Richard Larson, an oncologist at the University of Chicago Hospital, says the Zaltrap episode was “a shot across the bow” of the health-care community, “making people start to think that there needs to be some sort of limit on costs,” especially for drugs with “such a marginal benefit.” But the problem, according to Saltz, is much bigger than one drug. “Zaltrap is simply a little piece of the puzzle,” he says. “The prices of cancer drugs in general, I believe, are inappropriately high.”
Explaining how cancer-drug prices have become “inappropriately high” is complicated, and there is more than one explanation. To a colon-cancer expert like Saltz, it is the story of drugs that cost too much and do too little. To a leukemia expert like Hagop Kantarjian, of MD Anderson Cancer Center in Houston, it is conversely the story of drugs that are spectacularly effective but cost so much that they threaten to bankrupt the patients whose lives they have miraculously prolonged. To a health-care-policy analyst like Peter Bach, it is the story of a market so jerry-rigged with regulations that, as a graduate-school professor once told him, “the beautiful thing about health care is that it has every market failure you’ve ever heard of—plus two or three more.”
To an oncologist like Deborah Schrag, of the Dana-Farber Cancer Institute in Boston, who first warned nine years ago in a New England Journal of Medicine editorial that increases in prices of colon-cancer drugs were far outstripping increases in clinical benefit, it is the story of a kind of reimbursement shell game, where most patients are buffered from the high cost of drugs (and health care in general) by third-party payers. As the Affordable Care Act begins its fitful rollout, some health-care experts are expressing concern about a crazy quilt of plans on health-insurance exchanges where patients enrolled in some state plans may pay modest amounts for drugs (New York plans call for a $70 co-pay on cancer drugs), while patients in other states might pay considerably higher rates.
And because the economics of cancer drugs have always been colored by emotion, where patients facing a grim prognosis are desperate to try anything (as are their doctors), it is also a story of misunderstanding what many of these drugs can and can’t do. Last year, Schrag published a stunning study in the New England Journal of Medicine reporting that 81 percent of patients with advanced colon cancer (and 69 percent of patients with advanced lung cancer) did not understand that the drugs used in their treatment would not cure them. “People really anchor on cancer as a disease that causes so much suffering that patients are willing to bankrupt themselves to try something,” says Rena Conti, a health-care economist at the University of Chicago. “There is an irrationality about it, which is quite natural but feeds into this willingness to pay for anything.”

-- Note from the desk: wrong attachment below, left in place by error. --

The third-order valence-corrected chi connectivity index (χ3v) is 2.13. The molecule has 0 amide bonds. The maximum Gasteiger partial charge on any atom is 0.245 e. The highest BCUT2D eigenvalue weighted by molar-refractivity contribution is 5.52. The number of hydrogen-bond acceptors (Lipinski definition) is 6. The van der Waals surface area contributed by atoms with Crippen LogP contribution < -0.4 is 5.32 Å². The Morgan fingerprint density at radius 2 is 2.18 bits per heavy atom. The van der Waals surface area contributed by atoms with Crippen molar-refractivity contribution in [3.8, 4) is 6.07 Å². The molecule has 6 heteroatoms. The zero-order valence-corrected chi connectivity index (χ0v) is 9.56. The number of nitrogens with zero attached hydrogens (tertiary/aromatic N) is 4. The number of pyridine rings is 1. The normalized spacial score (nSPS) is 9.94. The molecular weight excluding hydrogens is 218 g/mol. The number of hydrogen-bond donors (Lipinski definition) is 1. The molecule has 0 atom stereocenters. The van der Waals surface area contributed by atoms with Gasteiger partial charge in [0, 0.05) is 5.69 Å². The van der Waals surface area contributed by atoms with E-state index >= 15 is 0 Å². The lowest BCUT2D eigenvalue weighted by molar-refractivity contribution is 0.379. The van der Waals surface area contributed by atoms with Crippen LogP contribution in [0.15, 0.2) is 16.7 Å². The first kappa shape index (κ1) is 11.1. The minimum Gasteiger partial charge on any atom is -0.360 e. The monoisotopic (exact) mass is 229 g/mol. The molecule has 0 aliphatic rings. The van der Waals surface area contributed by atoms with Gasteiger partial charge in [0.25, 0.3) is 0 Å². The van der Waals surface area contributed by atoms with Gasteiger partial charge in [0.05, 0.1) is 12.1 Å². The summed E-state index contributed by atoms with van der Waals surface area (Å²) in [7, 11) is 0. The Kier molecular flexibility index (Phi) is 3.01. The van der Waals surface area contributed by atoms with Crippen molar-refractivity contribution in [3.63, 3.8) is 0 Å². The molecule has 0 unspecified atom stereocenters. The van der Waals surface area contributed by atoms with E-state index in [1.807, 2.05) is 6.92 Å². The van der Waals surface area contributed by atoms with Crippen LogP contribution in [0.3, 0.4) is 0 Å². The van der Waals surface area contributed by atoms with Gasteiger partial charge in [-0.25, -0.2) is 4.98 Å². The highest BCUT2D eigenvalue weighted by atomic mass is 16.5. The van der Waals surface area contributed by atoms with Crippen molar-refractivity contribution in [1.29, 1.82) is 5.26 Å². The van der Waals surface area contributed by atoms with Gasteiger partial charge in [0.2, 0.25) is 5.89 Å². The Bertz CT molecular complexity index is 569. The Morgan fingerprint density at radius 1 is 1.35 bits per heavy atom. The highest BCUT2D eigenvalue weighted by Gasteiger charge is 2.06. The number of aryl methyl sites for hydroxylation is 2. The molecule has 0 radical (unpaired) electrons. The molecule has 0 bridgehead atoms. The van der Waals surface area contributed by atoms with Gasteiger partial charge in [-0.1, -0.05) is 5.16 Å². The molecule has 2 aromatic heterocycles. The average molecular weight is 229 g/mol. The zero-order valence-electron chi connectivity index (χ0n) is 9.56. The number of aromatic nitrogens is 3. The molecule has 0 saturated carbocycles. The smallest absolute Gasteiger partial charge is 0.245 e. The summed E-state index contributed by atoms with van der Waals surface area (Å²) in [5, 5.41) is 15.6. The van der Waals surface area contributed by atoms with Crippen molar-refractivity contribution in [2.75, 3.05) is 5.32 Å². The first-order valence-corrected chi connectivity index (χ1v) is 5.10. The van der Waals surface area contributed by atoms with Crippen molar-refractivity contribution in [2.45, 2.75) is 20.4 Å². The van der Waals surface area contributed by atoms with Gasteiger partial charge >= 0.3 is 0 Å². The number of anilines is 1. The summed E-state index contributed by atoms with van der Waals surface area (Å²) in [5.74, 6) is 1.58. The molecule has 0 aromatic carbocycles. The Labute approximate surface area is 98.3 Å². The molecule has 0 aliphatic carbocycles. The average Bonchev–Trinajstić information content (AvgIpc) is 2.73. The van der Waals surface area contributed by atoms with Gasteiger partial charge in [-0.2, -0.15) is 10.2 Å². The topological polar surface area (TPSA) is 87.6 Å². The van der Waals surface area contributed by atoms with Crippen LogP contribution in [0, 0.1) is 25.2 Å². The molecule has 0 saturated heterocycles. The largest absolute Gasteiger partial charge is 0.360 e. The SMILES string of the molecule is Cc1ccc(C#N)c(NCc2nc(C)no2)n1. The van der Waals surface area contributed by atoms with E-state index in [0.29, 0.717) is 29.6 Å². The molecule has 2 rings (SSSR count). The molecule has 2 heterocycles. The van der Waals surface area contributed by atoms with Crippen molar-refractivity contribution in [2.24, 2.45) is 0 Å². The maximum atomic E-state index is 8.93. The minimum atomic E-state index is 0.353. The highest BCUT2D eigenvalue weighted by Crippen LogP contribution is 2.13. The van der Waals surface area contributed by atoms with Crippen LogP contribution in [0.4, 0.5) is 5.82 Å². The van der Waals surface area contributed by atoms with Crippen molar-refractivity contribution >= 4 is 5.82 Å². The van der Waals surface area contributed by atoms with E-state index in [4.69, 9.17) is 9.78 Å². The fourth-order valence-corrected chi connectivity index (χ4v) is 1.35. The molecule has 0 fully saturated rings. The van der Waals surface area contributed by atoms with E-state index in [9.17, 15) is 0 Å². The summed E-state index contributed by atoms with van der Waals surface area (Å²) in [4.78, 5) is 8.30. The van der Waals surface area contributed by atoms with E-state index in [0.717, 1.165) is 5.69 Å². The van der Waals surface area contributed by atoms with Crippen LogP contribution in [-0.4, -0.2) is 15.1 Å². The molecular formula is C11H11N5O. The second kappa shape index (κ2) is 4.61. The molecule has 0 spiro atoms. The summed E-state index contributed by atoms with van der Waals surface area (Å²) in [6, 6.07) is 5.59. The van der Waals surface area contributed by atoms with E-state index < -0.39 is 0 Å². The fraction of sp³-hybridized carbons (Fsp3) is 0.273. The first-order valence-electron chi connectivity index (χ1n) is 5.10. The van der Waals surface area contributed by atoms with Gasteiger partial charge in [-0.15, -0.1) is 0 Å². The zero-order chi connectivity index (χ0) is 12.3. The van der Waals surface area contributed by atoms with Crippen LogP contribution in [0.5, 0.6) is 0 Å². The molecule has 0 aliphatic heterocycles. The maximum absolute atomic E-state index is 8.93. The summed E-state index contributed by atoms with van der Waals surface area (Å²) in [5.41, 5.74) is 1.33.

For those reasons and others, the average price of cancer drugs has gone “through the roof,” according to George W. Sledge Jr., former president of the American Society of Clinical Oncology. “What predicts the price of the next cancer drug is the price of the last cancer drug,” says Bach. “The only check on the system is corporate chutzpah.”
In 1957, a chemotherapy drug named 5-fluorouracil was patented, and by the sixties “5-FU,” as the drug is commonly called, had quickly become the first choice of oncologists in treating colon cancers and related gastrointestinal malignancies. It usually didn’t cure the disease once the cancer had spread; it temporarily blunted the disease’s progression. Over the ensuing decades, massive amounts of 5-FU have been used to treat colon cancer, which strikes about 145,000 Americans each year.
The same year 5-FU was patented, Saltz was born in New York. He grew up in Westchester County, went to Horace Mann, attended Stanford, got his medical degree at Yale, began to specialize in oncology, and since 1989, has treated colon-cancer patients at Memorial Sloan-Kettering. And 5-FU, Saltz admits, is “a drug that’s very embarrassing to people like me.”
Now 56 years old, just like Saltz, the drug continues to be “the best and most important drug we have to treat colorectal cancer,” he says. “Every drug that has come along since was designed to replace it and failed and wound up finding a niche by adding to it.” The newer medications—including Avastin and Zaltrap—have become part of combination therapies, but, as Saltz says, drug cocktail has come to mean “a combination of drugs that don’t work well enough to do the job by themselves.”
That didn’t stop pharmaceutical companies from charging top dollar for new colon-cancer drugs that did not live up to expectations. The FDA approved Camptosar in 1996; until it went generic, the Pfizer drug cost about $5,300 a month, and it extends median overall survival by, at best, 90 days, according to Saltz. Avastin was approved in 2004; the Genentech drug now costs about $5,000 a month (based on Sloan-Kettering’s analysis), and it extends average survival by, at best, 141 days as a first-line treatment and by about 42 days as a second-line treatment. ImClone, a biotech company, won approval for Erbitux in 2004; Bristol-Myers Squibb and Eli Lilly, which acquired ImClone, now market the drug for about $8,400 a month; the best-case study, according to Saltz, extends median survival by 120 days. Some follow-up studies, he adds, show less of an overall survival benefit. Moreover, virtually none of the newer drugs extends survival without being used with other chemotherapy, usually 5-FU, which currently costs about $30 per treatment. The IV apparatus, Saltz says, is probably more expensive than the drug.